Mon, December 06, 2021

in-focus

Trump loyalists continue to challenge Biden's win, but some Republicans concede after Capitol riot


WASHINGTON - Several Senate Republicans who had vowed to protest President-elect Joe Biden's electoral college win reversed their objections after a mob of President Donald Trump's supporters violently stormed the Capitol - even as other rogue senators signaled that they would continue to contest the election results after Wednesday's deadly siege. 

Sens. Steve Daines, R-Mont., James Lankford, R-Okla., and Kelly Loeffler, R-Ga., who endorsed objections to the tallying of electors in key disputed states, said they would stand down and support the affirmation of the election results. Loeffler, who lost her bid to retain her appointed seat Tuesday night, said she could no longer "in good conscience" do so after the hours-long melee that sent senators rushing to safety. 

"We now need the entire Congress to come together and vote to certify the election results. We must stand together as Americans," Daines and Lankford said in a joint statement. "We must defend our Constitution and the rule of law."

Sen. Mike Braun, R-Ind., explained that the siege "did change things drastically" and that he wanted to "get this ugly day behind us." Sen. Ron Johnson, R-Wis., a close ally of the president, also told reporters that "in light of events, there's a bit of a different attitude" about continuing the objection to the election results. Both had supported efforts to dispute the results.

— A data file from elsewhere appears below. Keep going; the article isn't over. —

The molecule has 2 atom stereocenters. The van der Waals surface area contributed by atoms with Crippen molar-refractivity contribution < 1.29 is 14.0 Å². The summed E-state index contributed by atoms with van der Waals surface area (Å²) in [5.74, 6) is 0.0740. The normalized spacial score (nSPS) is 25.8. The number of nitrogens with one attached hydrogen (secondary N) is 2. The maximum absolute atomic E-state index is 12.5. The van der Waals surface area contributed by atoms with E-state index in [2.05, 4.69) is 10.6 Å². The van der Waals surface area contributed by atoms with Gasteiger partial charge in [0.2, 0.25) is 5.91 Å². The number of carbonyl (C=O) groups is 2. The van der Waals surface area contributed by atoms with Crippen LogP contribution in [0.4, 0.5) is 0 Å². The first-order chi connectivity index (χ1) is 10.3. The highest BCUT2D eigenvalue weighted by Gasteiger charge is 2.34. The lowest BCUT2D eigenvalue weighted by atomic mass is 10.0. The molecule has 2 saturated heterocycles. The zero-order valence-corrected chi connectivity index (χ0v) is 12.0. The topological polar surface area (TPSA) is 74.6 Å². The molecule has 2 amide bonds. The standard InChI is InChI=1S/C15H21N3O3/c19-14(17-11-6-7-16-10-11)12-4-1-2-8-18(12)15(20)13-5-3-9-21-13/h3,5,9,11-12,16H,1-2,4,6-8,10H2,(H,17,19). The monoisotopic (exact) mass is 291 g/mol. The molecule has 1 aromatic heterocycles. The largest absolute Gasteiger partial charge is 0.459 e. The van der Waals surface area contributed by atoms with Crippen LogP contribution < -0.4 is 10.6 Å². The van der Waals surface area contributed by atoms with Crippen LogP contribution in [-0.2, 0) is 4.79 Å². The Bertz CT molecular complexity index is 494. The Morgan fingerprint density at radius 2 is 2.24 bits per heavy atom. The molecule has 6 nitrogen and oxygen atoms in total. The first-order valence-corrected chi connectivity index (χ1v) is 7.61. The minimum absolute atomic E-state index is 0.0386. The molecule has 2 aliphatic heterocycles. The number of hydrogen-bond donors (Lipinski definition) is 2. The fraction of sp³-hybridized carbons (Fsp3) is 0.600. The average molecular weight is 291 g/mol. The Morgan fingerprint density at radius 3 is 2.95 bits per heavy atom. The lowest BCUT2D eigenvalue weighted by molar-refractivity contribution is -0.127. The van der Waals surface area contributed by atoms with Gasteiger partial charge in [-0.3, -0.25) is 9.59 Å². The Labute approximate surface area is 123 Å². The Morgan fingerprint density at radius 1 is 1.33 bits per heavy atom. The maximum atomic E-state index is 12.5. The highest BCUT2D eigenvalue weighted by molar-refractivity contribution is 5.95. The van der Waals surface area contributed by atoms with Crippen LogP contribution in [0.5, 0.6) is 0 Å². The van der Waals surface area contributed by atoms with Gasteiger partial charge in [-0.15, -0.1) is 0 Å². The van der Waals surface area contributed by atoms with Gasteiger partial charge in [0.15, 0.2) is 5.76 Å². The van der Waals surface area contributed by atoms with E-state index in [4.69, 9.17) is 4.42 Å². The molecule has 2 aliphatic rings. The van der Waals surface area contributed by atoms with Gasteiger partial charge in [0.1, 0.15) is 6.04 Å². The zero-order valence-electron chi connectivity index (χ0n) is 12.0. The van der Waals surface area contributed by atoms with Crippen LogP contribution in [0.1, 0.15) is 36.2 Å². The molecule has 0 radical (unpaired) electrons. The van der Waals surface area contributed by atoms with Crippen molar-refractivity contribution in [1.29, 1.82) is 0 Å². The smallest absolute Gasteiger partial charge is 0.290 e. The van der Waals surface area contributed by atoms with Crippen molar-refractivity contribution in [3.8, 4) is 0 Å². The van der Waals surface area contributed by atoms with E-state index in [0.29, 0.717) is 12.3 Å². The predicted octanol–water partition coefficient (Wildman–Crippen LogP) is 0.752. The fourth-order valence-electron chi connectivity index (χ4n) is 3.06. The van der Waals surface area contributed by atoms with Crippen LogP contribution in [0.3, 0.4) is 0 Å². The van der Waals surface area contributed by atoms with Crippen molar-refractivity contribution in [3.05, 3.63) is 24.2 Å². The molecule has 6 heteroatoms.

But the objectors may not launch additional challenges past the one pending against Arizona's slate of electors, according to aides and lawmakers familiar with their plans. How the objections ultimately unfold may come down to Sen. Josh Hawley, R-Mo., who was the first senator to announce that he would protest the electoral college vote last month, and who continued to raise concerns about the outcome in Pennsylvania.

While he did not explicitly say one way or the other whether he still planned to lodge an objection to Pennsylvania's electors, in brief floor remarks Wednesday night, Hawley noted that he should speak about the election process in that state now, "in lieu of speaking about it later."

"I actually think it's very vital what we do, the opportunity to be heard, to register objections is very vital," Hawley said, defending his stance.

Republican leaders and lawmakers spent Wednesday afternoon trying to press Trump loyalists such as Hawley to abandon their objections to Biden's win, as they huddled in an undisclosed location, waiting for law enforcement officials to clear bands of pro-Trump rioters from the Capitol, according to people familiar with the effort.

After law enforcement officials cleared the Capitol, Sen. Rand Paul, R-Ky., told reporters that objectors would "condense" their remaining objections into a single complaint, extending the debate by another 30 or 40 minutes before relenting.